Accounting for about a quarter of CO2 emissions from road transport in the EU and for some 6% of total EU emissions, the CO2 emissions from semi-trucks (lorries), buses and coaches are still rising, mainly due to increasing road freight traffic. So, in order to contribute to achieving the EU’s commitment to fulfill the Paris Agreement, regulators have addressed the reduction of CO2 emissions from heavy-duty vehicles in Europe from two sides: demand and supply. The Clean Vehicles Directive addresses demand through the public procurement of eco-friendly vehicles. Regulation (EU) 2019/1242 is a supply-side regulation addressing vehicle OEMs that need to remain within CO2 emissions limits for vehicles sold and newly registered. Let’s look at each of these in greater details.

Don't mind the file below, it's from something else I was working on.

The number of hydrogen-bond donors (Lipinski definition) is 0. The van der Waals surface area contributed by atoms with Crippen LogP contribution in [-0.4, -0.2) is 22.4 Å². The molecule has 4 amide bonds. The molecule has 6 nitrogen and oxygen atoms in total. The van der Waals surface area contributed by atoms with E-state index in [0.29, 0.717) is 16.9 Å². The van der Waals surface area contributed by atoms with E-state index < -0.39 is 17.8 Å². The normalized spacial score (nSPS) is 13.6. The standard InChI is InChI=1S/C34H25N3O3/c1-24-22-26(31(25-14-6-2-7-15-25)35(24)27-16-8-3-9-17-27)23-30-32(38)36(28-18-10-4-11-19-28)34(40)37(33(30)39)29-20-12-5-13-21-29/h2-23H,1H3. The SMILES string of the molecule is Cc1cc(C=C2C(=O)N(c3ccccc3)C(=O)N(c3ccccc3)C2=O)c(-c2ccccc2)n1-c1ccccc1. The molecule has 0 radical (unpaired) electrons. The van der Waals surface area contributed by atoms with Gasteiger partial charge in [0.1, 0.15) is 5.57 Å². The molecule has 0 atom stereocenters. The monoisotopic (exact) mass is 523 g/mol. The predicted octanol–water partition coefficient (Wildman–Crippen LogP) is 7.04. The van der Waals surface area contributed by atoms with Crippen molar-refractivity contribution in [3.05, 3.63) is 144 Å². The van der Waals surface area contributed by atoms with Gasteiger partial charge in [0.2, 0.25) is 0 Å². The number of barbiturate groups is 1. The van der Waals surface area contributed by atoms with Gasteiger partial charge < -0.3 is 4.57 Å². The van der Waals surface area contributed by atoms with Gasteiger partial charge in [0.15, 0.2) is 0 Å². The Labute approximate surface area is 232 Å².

Demand side: Clean Vehicles Directive
While for the demand side, the European Union uses the instrument of green public procurement, it also established CO2 emission limits for all newly registered heavy-duty vehicles (HDVs).
As a first step, the directive on the promotion of clean and energy-efficient road transport vehicles was established in 2009 in the context of creating a green public procurement program—a voluntary instrument to stimulate green innovation. It was “designed to make it easier for public authorities to purchase goods, services and works with reduced environmental impacts.”